2015 Spring JohnPBowles_headshotAssociate Professor of African American Art
Faculty Affiliate, Institute of African American Research
jpbowles@unc.edu

Academia.edu
Twitter: @JPBowles

As an historian of African American art, I work from the assumption that art plays an important role in determining how we see ourselves as morally responsible individuals. In research and teaching, I attempt to convey the urgency of art by addressing moral and political dilemmas we would often rather ignore.

My book, Adrian Piper: Race, Gender and Embodiment (Duke University Press, 2011), is the first scholarly monograph on Piper’s work. Informed by a decade of conversations with Piper, my book places her early conceptual and performance art at the nexus of Conceptual and Feminist art of the late 1960s and early 1970s and in relationship to the work various African-American artists were making at the time. My project participates in recent reconsiderations of the art of the 1960s and 1970s that call for replacing the canon of“superstar” artists with analysis of the range of artists engaged in a critique of modernism.

To encourage further research into the history of performance art by African American artists, in 2008 I began working on a digital archive that I continue to develop, the African American PerformanceArt Archive. The alpha version, created with the collaboration of several graduate students, debuted in February 2010 and is available at aapaa.org (and you can follow us on Facebook).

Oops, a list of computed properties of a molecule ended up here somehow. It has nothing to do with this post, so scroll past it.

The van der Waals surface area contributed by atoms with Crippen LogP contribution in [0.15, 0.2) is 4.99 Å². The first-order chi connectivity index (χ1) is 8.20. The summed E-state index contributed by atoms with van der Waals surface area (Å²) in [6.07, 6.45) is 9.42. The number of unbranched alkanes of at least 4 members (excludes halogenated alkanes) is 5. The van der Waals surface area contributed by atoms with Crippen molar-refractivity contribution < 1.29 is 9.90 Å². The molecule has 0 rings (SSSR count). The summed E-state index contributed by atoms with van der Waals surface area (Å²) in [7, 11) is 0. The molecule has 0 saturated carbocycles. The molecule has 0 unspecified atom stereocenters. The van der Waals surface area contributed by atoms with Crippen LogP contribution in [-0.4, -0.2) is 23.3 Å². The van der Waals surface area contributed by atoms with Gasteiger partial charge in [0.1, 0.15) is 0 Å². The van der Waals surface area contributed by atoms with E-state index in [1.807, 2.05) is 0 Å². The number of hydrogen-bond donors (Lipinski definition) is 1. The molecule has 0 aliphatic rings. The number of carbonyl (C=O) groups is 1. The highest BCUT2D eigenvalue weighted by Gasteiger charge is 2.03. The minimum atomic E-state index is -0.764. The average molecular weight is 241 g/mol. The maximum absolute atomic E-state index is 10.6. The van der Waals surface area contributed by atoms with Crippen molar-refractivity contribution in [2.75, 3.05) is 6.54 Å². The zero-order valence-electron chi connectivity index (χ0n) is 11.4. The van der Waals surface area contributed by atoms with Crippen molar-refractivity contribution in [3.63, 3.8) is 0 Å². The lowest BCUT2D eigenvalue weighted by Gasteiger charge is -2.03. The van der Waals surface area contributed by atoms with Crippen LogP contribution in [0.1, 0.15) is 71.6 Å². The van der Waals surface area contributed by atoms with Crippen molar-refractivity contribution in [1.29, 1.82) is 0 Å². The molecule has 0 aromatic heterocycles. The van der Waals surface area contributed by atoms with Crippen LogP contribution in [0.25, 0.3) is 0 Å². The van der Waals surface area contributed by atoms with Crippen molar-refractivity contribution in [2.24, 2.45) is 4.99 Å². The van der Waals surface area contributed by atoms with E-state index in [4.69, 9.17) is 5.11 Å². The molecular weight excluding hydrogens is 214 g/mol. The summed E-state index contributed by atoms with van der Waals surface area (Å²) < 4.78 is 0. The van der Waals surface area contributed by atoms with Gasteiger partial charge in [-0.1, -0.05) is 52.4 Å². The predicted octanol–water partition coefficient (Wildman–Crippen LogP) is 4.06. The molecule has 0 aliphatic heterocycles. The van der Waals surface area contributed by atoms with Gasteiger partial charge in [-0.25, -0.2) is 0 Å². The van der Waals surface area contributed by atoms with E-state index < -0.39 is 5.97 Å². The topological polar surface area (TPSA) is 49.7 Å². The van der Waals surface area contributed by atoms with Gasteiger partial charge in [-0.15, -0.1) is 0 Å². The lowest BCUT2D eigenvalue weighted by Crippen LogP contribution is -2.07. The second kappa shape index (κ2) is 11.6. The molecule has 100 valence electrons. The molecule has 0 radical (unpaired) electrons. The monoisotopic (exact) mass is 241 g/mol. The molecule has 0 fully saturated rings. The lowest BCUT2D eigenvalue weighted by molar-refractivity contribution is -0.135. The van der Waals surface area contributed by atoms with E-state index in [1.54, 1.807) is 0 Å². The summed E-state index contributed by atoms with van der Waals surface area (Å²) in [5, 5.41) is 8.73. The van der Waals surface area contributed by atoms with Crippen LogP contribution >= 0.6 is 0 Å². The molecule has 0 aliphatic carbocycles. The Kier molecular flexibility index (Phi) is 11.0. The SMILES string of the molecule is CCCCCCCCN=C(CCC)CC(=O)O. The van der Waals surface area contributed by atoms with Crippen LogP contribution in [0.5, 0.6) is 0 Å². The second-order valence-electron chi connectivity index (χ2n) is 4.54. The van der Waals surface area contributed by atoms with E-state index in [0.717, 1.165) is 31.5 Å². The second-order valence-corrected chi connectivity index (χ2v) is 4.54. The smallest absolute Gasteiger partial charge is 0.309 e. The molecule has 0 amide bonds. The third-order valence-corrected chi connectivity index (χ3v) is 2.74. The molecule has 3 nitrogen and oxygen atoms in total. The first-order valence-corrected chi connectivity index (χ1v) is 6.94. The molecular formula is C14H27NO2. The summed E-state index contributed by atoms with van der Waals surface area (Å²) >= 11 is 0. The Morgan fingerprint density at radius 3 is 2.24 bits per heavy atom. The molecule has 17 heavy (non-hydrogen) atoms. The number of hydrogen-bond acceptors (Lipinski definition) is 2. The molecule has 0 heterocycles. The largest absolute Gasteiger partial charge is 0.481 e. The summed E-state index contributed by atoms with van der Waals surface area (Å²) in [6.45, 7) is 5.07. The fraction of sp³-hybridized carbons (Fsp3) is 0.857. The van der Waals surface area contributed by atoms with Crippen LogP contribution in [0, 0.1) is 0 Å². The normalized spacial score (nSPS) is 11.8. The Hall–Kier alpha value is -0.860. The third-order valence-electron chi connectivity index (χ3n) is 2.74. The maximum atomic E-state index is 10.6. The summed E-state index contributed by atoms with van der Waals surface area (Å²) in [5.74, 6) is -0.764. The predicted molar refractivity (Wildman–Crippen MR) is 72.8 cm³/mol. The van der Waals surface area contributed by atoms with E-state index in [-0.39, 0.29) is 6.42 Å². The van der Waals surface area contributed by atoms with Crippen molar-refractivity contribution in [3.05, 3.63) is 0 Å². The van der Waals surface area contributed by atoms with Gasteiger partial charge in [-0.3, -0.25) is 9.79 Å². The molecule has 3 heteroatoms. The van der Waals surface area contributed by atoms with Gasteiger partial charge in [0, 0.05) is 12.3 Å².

Adrian Piper, The Color Wheel Series: Second Adhyasa: Pranamayakosha II.99 (John Bowles), 2001, digital print.  From an artist’s project for Art Journal 60, no. 4 (Winter 2001): 38.
Adrian Piper, The Color Wheel Series: Second Adhyasa: Pranamayakosha II.99 (John Bowles), 2001, digital print. From an artist’s project for Art Journal 60, no. 4 (Winter 2001): 38.

I am currently at work on my second book, “Globalization and African American Art: History and Transnational Dialogue”, in which I explore how African American artists – from the Harlem Renaissance of the 1920s until today – have engaged simultaneously with modernism, globalization and diaspora. I conceive of this project as an investigation of historical attempts by African American artists to question the certainty of “race” in the service of a broader, more global politics of liberation and solidarity.

I received my Ph.D. from UCLA in 2002 and completed the Whitney Museum of American Art’s Independent Study Program. I have published articles and art criticism in the International Review of African American Art, Callaloo, Signs: Journal of Women in Culture and Society, American Art, the Art Journal, Art in America, Art Papers, and elsewhere.